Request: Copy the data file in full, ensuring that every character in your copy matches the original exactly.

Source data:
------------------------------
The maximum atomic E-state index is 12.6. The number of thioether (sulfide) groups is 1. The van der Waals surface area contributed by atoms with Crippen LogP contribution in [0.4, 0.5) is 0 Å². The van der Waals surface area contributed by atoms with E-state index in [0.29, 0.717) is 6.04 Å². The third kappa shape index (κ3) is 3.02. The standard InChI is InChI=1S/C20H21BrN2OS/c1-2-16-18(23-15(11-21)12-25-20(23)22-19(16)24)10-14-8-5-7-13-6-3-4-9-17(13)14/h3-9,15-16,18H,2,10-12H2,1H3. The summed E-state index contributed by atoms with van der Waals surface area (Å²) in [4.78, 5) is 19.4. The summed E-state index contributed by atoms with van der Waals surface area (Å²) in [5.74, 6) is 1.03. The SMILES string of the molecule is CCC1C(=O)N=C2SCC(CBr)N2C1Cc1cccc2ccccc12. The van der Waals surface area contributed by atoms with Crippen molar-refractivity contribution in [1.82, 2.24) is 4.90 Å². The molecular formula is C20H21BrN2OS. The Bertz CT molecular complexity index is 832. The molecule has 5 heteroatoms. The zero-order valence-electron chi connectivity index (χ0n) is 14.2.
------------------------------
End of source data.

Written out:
The maximum atomic E-state index is 12.6. The number of thioether (sulfide) groups is 1. The van der Waals surface area contributed by atoms with Crippen LogP contribution in [0.4, 0.5) is 0 Å². The van der Waals surface area contributed by atoms with E-state index in [0.29, 0.717) is 6.04 Å². The third kappa shape index (κ3) is 3.02. The standard InChI is InChI=1S/C20H21BrN2OS/c1-2-16-18(23-15(11-21)12-25-20(23)22-19(16)24)10-14-8-5-7-13-6-3-4-9-17(13)14/h3-9,15-16,18H,2,10-12H2,1H3. The summed E-state index contributed by atoms with van der Waals surface area (Å²) in [4.78, 5) is 19.4. The summed E-state index contributed by atoms with van der Waals surface area (Å²) in [5.74, 6) is 1.03. The SMILES string of the molecule is CCC1C(=O)N=C2SCC(CBr)N2C1Cc1cccc2ccccc12. The van der Waals surface area contributed by atoms with Crippen molar-refractivity contribution in [1.82, 2.24) is 4.90 Å². The molecular formula is C20H21BrN2OS. The Bertz CT molecular complexity index is 832. The molecule has 5 heteroatoms. The zero-order valence-electron chi connectivity index (χ0n) is 14.2.